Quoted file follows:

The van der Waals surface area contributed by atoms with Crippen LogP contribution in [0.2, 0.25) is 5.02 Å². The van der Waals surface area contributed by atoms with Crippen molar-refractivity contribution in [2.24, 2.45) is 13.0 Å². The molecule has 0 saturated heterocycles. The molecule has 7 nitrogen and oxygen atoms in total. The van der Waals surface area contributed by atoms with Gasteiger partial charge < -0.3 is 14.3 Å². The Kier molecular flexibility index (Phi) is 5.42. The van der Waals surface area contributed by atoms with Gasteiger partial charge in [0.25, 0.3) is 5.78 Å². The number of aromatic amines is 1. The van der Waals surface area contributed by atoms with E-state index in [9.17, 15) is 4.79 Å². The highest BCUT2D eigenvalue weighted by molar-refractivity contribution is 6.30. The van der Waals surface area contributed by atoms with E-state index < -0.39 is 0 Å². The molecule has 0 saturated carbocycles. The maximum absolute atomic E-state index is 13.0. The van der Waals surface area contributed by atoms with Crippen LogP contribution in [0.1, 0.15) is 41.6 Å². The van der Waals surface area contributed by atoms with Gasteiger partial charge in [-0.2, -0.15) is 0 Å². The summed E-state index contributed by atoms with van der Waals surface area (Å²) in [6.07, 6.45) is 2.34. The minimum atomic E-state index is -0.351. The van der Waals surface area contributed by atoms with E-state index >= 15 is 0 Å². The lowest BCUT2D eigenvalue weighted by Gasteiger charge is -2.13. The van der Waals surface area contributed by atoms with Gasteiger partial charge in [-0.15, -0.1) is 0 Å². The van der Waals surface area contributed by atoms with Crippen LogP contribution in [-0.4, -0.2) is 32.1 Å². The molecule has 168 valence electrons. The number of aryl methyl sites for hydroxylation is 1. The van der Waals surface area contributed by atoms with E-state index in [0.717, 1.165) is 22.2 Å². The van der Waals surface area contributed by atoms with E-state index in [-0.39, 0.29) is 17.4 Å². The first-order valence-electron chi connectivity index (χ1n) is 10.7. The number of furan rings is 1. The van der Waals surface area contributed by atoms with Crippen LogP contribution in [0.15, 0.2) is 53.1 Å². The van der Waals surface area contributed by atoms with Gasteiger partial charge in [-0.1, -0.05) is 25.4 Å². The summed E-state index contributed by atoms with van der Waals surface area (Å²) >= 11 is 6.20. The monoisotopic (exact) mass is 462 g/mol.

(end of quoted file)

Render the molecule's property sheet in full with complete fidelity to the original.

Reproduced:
The van der Waals surface area contributed by atoms with Crippen LogP contribution in [0.2, 0.25) is 5.02 Å². The van der Waals surface area contributed by atoms with Crippen molar-refractivity contribution in [2.24, 2.45) is 13.0 Å². The molecule has 0 saturated heterocycles. The molecule has 7 nitrogen and oxygen atoms in total. The van der Waals surface area contributed by atoms with Gasteiger partial charge < -0.3 is 14.3 Å². The Kier molecular flexibility index (Phi) is 5.42. The van der Waals surface area contributed by atoms with Gasteiger partial charge in [0.25, 0.3) is 5.78 Å². The number of aromatic amines is 1. The van der Waals surface area contributed by atoms with E-state index in [9.17, 15) is 4.79 Å². The highest BCUT2D eigenvalue weighted by molar-refractivity contribution is 6.30. The van der Waals surface area contributed by atoms with E-state index < -0.39 is 0 Å². The molecule has 0 saturated carbocycles. The maximum absolute atomic E-state index is 13.0. The van der Waals surface area contributed by atoms with Crippen LogP contribution in [0.1, 0.15) is 41.6 Å². The van der Waals surface area contributed by atoms with Gasteiger partial charge in [-0.2, -0.15) is 0 Å². The summed E-state index contributed by atoms with van der Waals surface area (Å²) in [6.07, 6.45) is 2.34. The minimum atomic E-state index is -0.351. The van der Waals surface area contributed by atoms with E-state index >= 15 is 0 Å². The lowest BCUT2D eigenvalue weighted by Gasteiger charge is -2.13. The van der Waals surface area contributed by atoms with Gasteiger partial charge in [-0.15, -0.1) is 0 Å². The van der Waals surface area contributed by atoms with Crippen LogP contribution in [-0.4, -0.2) is 32.1 Å². The molecule has 168 valence electrons. The number of aryl methyl sites for hydroxylation is 1. The van der Waals surface area contributed by atoms with E-state index in [0.717, 1.165) is 22.2 Å². The van der Waals surface area contributed by atoms with E-state index in [-0.39, 0.29) is 17.4 Å². The first-order valence-electron chi connectivity index (χ1n) is 10.7. The number of furan rings is 1. The van der Waals surface area contributed by atoms with Crippen LogP contribution in [0.15, 0.2) is 53.1 Å². The van der Waals surface area contributed by atoms with Gasteiger partial charge in [-0.1, -0.05) is 25.4 Å². The summed E-state index contributed by atoms with van der Waals surface area (Å²) >= 11 is 6.20. The monoisotopic (exact) mass is 462 g/mol.